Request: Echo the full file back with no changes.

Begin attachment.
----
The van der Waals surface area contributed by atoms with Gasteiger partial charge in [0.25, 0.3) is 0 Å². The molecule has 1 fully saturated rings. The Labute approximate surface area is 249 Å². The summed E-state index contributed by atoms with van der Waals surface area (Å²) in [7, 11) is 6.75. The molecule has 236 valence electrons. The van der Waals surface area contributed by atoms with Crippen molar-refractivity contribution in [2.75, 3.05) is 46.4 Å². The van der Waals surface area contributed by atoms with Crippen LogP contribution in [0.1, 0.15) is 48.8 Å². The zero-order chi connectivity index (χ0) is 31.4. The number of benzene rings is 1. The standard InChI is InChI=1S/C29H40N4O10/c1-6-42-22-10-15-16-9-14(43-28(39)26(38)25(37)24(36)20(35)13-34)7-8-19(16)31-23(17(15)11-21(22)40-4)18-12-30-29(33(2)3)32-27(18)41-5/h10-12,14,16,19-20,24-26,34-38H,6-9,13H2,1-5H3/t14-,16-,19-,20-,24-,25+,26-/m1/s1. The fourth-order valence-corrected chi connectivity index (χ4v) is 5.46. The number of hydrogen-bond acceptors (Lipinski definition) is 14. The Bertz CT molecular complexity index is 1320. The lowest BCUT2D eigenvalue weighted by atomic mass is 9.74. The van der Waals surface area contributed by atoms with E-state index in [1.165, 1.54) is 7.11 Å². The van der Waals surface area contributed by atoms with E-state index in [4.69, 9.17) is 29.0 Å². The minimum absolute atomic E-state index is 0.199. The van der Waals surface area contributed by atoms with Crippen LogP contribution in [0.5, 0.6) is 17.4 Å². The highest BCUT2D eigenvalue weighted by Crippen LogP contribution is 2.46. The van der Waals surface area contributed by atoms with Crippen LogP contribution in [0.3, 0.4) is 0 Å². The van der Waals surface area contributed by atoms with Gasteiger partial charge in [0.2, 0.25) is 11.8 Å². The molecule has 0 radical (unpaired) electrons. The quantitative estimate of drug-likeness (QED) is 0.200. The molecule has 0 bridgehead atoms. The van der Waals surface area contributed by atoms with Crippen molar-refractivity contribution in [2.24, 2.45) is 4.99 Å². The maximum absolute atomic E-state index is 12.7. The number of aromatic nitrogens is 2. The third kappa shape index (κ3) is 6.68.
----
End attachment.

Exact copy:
The van der Waals surface area contributed by atoms with Gasteiger partial charge in [0.25, 0.3) is 0 Å². The molecule has 1 fully saturated rings. The Labute approximate surface area is 249 Å². The summed E-state index contributed by atoms with van der Waals surface area (Å²) in [7, 11) is 6.75. The molecule has 236 valence electrons. The van der Waals surface area contributed by atoms with Crippen molar-refractivity contribution in [2.75, 3.05) is 46.4 Å². The van der Waals surface area contributed by atoms with Crippen LogP contribution in [0.1, 0.15) is 48.8 Å². The zero-order chi connectivity index (χ0) is 31.4. The number of benzene rings is 1. The standard InChI is InChI=1S/C29H40N4O10/c1-6-42-22-10-15-16-9-14(43-28(39)26(38)25(37)24(36)20(35)13-34)7-8-19(16)31-23(17(15)11-21(22)40-4)18-12-30-29(33(2)3)32-27(18)41-5/h10-12,14,16,19-20,24-26,34-38H,6-9,13H2,1-5H3/t14-,16-,19-,20-,24-,25+,26-/m1/s1. The fourth-order valence-corrected chi connectivity index (χ4v) is 5.46. The number of hydrogen-bond acceptors (Lipinski definition) is 14. The Bertz CT molecular complexity index is 1320. The lowest BCUT2D eigenvalue weighted by atomic mass is 9.74. The van der Waals surface area contributed by atoms with E-state index in [1.165, 1.54) is 7.11 Å². The van der Waals surface area contributed by atoms with E-state index in [4.69, 9.17) is 29.0 Å². The minimum absolute atomic E-state index is 0.199. The van der Waals surface area contributed by atoms with Crippen LogP contribution in [0.5, 0.6) is 17.4 Å². The highest BCUT2D eigenvalue weighted by Crippen LogP contribution is 2.46. The van der Waals surface area contributed by atoms with Crippen LogP contribution in [0.3, 0.4) is 0 Å². The van der Waals surface area contributed by atoms with Gasteiger partial charge in [0.2, 0.25) is 11.8 Å². The molecule has 0 radical (unpaired) electrons. The quantitative estimate of drug-likeness (QED) is 0.200. The molecule has 0 bridgehead atoms. The van der Waals surface area contributed by atoms with Crippen molar-refractivity contribution in [2.24, 2.45) is 4.99 Å². The maximum absolute atomic E-state index is 12.7. The number of aromatic nitrogens is 2. The third kappa shape index (κ3) is 6.68.